• Read a favorite book over and over again.
  • Read books with rhyming words and lines that repeat.
  • Discuss new words. Stop and ask about the pictures and what's happening in the story.
  • Read a variety of children's books—fairy tales, song books, poems, and non-fiction.

Another benefit of reading books frequently to a young child is that it provides quality time for the child and parent. Parents will discover that time spent reading and talking about books will provide them with a positive bonding experience with their child. Additionally, reading can be a springboard for many other parent-child activities. Kids who are exposed to reading are much more likely to choose books over video games, television, and other forms of entertainment as they grow older.

As a parent, you have the power to boost your children's learning potential simply by making books an integral part of their lives. Reading to your child is one of the most important things you can do to prepare him with a foundation for academic excellence.

Some favorite children's books are classics that have been around for generations, such as The Secret Garden, A Wrinkle in Time, Where the Red Fern Grows, Charlie and the Chocolate Factory, The Hobbit, and Alice in Wonderland. Some of the old classics make it to current best-selling lists, while some newer titles by contemporary authors become top-selling children's books.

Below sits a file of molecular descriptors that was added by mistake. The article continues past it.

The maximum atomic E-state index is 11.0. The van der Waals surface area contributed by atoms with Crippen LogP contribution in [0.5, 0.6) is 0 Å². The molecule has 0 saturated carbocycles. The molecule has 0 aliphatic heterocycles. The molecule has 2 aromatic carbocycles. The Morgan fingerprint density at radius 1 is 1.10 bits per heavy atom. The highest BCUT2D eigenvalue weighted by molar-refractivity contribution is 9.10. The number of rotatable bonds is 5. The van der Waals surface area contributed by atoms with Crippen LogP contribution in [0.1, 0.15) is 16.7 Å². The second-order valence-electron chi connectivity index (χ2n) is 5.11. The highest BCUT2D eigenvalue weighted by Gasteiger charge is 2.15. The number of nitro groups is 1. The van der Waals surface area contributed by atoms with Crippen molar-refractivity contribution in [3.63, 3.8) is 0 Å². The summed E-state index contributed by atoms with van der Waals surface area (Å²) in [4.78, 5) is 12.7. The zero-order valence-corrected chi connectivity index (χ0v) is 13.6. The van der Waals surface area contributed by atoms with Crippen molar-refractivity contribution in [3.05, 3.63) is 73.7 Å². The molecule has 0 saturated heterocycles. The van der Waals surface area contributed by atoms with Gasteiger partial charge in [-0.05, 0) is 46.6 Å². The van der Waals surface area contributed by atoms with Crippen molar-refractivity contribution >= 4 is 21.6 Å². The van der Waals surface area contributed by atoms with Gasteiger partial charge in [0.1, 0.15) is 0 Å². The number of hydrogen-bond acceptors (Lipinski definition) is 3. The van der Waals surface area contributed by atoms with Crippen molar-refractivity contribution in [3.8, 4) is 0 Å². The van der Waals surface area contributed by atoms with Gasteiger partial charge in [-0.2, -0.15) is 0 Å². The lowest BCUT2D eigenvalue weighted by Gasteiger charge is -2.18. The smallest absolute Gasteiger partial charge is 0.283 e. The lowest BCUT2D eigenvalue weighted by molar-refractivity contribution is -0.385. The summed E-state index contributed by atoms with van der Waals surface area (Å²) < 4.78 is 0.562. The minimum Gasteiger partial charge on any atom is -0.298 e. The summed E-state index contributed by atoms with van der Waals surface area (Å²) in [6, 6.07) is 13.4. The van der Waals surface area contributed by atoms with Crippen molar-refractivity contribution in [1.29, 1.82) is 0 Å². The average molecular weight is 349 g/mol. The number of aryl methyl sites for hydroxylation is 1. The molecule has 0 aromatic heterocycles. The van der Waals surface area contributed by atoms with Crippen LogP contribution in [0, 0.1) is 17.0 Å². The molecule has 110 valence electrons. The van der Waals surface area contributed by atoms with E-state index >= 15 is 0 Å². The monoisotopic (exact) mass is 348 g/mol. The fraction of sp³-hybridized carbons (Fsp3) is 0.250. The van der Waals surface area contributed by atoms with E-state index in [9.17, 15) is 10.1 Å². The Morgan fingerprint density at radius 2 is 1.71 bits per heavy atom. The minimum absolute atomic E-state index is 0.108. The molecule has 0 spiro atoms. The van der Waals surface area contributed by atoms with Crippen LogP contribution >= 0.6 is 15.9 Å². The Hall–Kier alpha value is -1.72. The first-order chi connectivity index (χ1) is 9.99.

Speed ReadingThe Night Before Christmas - Clement C. Moore's The Night Before Christmas was included in the list of the top five best-selling children's books by the New York Times in December 2009. The story is actually a Christmas poem about Santa Claus, which was first published in the early 1800s under the title A Visit from St. Nicholas.

Nubs - Published in November 2009, Nubs became No.4 on the best selling children's book list at the New York Times in December 2009. Nubs is a true story of an Iraqi dog of war and the marine who formed a unique friendship with the canine. The book teaches children a little about life in a war zone, while appealing to the dog lover.

Harry Potter - J. K. Rowling's Harry Potter series is a best selling collection about the adventures of the young and talented wizard, Harry Potter and his friends. The first book in the series was published in 1997. As of June 2008, the book series has sold more than 400 million copies and has been translated into 67 languages. The last four books have consecutively set records as the fastest-selling books in history.